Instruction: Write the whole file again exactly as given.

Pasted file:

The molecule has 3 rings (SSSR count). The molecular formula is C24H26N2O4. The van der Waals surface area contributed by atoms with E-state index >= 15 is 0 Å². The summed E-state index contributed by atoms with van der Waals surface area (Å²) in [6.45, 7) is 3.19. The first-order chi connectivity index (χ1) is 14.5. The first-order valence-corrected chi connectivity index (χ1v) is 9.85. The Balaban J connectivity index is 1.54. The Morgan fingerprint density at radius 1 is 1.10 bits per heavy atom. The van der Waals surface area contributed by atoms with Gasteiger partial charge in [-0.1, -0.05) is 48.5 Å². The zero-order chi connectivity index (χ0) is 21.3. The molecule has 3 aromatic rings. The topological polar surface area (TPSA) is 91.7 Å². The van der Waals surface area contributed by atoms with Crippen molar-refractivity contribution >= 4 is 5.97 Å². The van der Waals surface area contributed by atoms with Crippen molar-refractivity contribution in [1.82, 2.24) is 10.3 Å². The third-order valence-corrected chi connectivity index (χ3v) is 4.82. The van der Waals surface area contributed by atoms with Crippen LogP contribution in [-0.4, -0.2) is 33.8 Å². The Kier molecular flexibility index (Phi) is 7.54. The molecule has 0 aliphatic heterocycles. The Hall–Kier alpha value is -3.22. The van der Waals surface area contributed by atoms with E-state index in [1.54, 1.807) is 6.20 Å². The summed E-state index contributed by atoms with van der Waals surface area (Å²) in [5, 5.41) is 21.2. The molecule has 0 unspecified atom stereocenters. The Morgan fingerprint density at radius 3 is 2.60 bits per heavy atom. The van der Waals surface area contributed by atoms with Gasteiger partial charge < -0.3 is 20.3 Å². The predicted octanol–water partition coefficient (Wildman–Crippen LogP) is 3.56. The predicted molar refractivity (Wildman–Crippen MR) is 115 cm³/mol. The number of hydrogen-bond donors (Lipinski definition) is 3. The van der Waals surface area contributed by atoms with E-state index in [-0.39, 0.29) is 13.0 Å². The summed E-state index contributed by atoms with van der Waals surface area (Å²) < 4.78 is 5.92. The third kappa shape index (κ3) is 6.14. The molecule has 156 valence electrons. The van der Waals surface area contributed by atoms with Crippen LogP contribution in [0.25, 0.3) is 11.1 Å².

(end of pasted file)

The molecule has 3 rings (SSSR count). The molecular formula is C24H26N2O4. The van der Waals surface area contributed by atoms with E-state index >= 15 is 0 Å². The summed E-state index contributed by atoms with van der Waals surface area (Å²) in [6.45, 7) is 3.19. The first-order chi connectivity index (χ1) is 14.5. The first-order valence-corrected chi connectivity index (χ1v) is 9.85. The Balaban J connectivity index is 1.54. The Morgan fingerprint density at radius 1 is 1.10 bits per heavy atom. The van der Waals surface area contributed by atoms with Gasteiger partial charge in [-0.1, -0.05) is 48.5 Å². The zero-order chi connectivity index (χ0) is 21.3. The molecule has 3 aromatic rings. The topological polar surface area (TPSA) is 91.7 Å². The van der Waals surface area contributed by atoms with Crippen molar-refractivity contribution >= 4 is 5.97 Å². The van der Waals surface area contributed by atoms with Crippen molar-refractivity contribution in [1.82, 2.24) is 10.3 Å². The third-order valence-corrected chi connectivity index (χ3v) is 4.82. The van der Waals surface area contributed by atoms with Crippen LogP contribution in [-0.4, -0.2) is 33.8 Å². The Kier molecular flexibility index (Phi) is 7.54. The molecule has 0 aliphatic heterocycles. The Hall–Kier alpha value is -3.22. The van der Waals surface area contributed by atoms with E-state index in [1.54, 1.807) is 6.20 Å². The summed E-state index contributed by atoms with van der Waals surface area (Å²) in [5, 5.41) is 21.2. The molecule has 0 unspecified atom stereocenters. The Morgan fingerprint density at radius 3 is 2.60 bits per heavy atom. The van der Waals surface area contributed by atoms with Gasteiger partial charge < -0.3 is 20.3 Å². The predicted octanol–water partition coefficient (Wildman–Crippen LogP) is 3.56. The predicted molar refractivity (Wildman–Crippen MR) is 115 cm³/mol. The number of hydrogen-bond donors (Lipinski definition) is 3. The van der Waals surface area contributed by atoms with E-state index in [-0.39, 0.29) is 13.0 Å². The summed E-state index contributed by atoms with van der Waals surface area (Å²) < 4.78 is 5.92. The third kappa shape index (κ3) is 6.14. The molecule has 156 valence electrons. The van der Waals surface area contributed by atoms with Crippen LogP contribution in [0.25, 0.3) is 11.1 Å².